Economic Survival 101: Smart Shopping Taking a step back and reviewing what you buy can make a big difference in the years to come. BY AL JACOBS
Keep more money in your clip by being more critical of your purchasing habits.
When economic times are good, you and your spouse may be inclined to shop with little regard for price or value. But when conditions turn sour it’s another story. As your dollars must now be stretched longer and harder, you’d better spend each of them wisely.
From household items to personal items, it would be wise to take a moment to stop and think about your purchases. Foolish spending will cause tremendous turmoil at a time when couples need to come together. So consider some of your current spending habits and ask: are they truly serving my marriage?
What brand of watch do you wear? Whether a top-of-the-line Rolex or an economy Timex, recognize both keep excellent time. The current models all do a better job than the "precision" pocket watch your great-grand-uncle Elmo used as a railroad engineer. The only justification for a high-priced model is self-image and the illusion of prosperity. These are both overrated.
And while on the subject of small mechanical devices that serve a need, consider the hyperbole employed by one firm to convince us of the importance of a $600 ballpoint pen. The arguments include an appreciation of beauty and workmanship, the profound emotional experience you receive utilizing a fine writing instrument, and the implication you will be admired by clients and associates for your taste and culture. There are two fascinating aspects of this campaign: the first being that the hired pitchmen manages to keep a straight face while reading their lines, and the other is that anyone not certifiably demented actually believes a word of it.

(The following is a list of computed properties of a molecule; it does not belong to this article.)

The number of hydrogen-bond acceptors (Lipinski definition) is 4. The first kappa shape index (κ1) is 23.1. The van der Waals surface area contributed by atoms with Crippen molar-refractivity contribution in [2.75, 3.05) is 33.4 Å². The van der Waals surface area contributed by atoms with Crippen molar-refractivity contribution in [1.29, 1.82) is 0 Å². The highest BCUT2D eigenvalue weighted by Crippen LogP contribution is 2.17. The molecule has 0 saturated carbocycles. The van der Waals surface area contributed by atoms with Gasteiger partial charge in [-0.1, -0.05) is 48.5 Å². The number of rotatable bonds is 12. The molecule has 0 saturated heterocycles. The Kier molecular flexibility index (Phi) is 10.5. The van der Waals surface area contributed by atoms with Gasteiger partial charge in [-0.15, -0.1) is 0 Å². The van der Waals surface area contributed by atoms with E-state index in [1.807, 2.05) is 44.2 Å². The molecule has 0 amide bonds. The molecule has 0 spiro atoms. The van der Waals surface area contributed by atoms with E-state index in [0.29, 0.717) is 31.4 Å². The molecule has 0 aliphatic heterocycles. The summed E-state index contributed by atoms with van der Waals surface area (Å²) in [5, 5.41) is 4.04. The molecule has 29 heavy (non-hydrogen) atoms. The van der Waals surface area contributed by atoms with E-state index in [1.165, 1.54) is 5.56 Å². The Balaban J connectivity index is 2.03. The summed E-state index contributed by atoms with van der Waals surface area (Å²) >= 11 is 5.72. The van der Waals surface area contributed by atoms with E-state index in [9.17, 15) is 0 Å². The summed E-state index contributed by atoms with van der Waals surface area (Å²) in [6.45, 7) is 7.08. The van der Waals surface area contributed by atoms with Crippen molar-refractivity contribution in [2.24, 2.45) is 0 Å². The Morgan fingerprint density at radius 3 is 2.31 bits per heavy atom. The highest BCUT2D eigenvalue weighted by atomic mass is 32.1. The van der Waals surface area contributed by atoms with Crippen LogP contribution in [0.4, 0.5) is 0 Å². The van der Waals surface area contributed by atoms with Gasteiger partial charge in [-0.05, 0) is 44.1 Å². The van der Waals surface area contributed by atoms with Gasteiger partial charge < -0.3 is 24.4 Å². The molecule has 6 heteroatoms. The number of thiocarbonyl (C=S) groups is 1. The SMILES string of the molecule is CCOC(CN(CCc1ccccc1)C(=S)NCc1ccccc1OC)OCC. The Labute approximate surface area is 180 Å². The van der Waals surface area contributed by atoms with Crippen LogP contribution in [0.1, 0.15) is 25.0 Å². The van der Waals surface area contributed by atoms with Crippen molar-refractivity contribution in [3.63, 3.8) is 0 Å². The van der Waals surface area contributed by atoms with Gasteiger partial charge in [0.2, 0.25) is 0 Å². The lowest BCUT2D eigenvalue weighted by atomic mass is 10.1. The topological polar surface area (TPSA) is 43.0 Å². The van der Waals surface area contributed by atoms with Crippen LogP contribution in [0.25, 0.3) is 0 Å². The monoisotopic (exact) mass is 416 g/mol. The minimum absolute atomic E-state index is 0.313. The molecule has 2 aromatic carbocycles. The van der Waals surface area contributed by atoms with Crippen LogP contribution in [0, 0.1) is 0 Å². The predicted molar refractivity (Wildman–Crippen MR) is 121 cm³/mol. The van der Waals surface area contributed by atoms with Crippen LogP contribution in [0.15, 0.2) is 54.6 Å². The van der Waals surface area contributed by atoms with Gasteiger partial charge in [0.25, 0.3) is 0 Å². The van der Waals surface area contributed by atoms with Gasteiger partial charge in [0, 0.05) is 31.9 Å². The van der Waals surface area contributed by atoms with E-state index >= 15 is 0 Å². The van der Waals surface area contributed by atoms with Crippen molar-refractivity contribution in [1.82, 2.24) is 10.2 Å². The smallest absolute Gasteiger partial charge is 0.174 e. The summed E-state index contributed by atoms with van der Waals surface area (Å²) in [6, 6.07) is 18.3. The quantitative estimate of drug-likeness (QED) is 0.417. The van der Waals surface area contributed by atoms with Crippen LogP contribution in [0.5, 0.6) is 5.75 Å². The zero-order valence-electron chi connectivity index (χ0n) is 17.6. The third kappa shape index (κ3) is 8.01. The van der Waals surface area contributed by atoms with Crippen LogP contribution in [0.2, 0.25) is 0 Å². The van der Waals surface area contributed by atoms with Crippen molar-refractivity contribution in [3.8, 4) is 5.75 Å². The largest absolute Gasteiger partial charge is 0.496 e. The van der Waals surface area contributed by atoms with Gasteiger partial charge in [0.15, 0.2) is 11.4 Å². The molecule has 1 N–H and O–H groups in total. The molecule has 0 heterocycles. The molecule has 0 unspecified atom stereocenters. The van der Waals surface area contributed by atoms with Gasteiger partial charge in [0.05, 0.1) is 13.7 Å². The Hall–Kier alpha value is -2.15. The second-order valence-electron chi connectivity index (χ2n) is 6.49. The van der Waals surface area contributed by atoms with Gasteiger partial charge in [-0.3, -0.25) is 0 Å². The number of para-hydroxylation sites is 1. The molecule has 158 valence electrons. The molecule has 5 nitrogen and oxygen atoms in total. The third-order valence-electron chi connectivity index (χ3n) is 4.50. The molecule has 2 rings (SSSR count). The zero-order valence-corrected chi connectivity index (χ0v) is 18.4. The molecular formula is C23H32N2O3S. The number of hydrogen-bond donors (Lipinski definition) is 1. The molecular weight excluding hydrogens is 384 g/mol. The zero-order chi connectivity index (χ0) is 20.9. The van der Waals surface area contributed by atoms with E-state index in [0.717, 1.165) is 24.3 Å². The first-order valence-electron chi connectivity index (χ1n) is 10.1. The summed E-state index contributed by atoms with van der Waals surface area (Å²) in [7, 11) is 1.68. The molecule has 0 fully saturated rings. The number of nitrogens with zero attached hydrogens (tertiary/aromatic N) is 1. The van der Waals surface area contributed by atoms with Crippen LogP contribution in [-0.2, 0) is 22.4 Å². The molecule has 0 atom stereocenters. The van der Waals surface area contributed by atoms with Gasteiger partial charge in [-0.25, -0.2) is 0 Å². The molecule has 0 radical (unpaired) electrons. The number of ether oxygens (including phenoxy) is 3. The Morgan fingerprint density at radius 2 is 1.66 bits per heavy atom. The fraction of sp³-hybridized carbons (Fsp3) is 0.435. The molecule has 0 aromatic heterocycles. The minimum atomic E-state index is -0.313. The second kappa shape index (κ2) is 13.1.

What can be said about wristwatches and ballpoint pens is equally true as to other highly promoted products. These include magazine offerings, timeshare projects, $300 per ounce bottles of perfume, Las Vegas weekend getaways and the purchase of lottery tickets, to name just a few. As a rule of thumb, the more overpriced the merchandise, the more innovative its promotion.
Let me offer a few other examples of money badly spent, which added up over a lifetime represents a fair chunk of your earnings. Twenty-four rolls of a popular brand of toilet paper is available at a major box store for $10.19. Six rolls of the same product, selling at other stores costs $6.46, are easily dropped into a shopping cart. The 250% markup doesn’t seem to bother many housewives, but it it's a lesson to look at the per roll price.
And speaking of paper products, where might stationery be bought cheaply? Except for top-grade rag content or custom-engraved stock, avoid the stationery stores. Even the major discounters are not the places to go. A little comparison-shopping reveals paper supply houses offer the lowest prices, and most are open to the general public.
When you fill your car with gasoline, does the lesser-priced regular grade or the higher-priced premium grade end up in your tank? Don’t base your decision on assurances by the service station manager promoting the more expensive fuel, but on performance you can actually experience. The fundamental difference between the two grades is octane number?burning speed—when in earlier-year-model cars the slower burning helped prevent engine "knock." Because of the lower compression ratios of today's cars, most function satisfactorily on 87-octane fuel. Unless that causes your auto engine to “ping” when climbing a slight hill, use the cheaper fuel.
I hope this message is coming across to every couple clearly. Don’t make your buying decisions based on urging from shopkeepers or exhortation from advertising. Sharpen your buying habits with a healthy dose of skepticism. Look closely at the product, read the specifications, verify the quality and compare prices. You’ll often find what is claimed is not what is offered. In most of your purchases, you are less familiar with a product than are its vendors. You can overcome this disadvantage with a little effort and by educating yourself. The results are cumulative and your marriage will become stronger, even in the most difficult of times.
Al Jacobs has been a professional investor for nearly four decades, with articles that appear regularly in a variety of online and print publications. His financial column, "On the Money Trail," can be viewed at www.onthemoneytrail.com.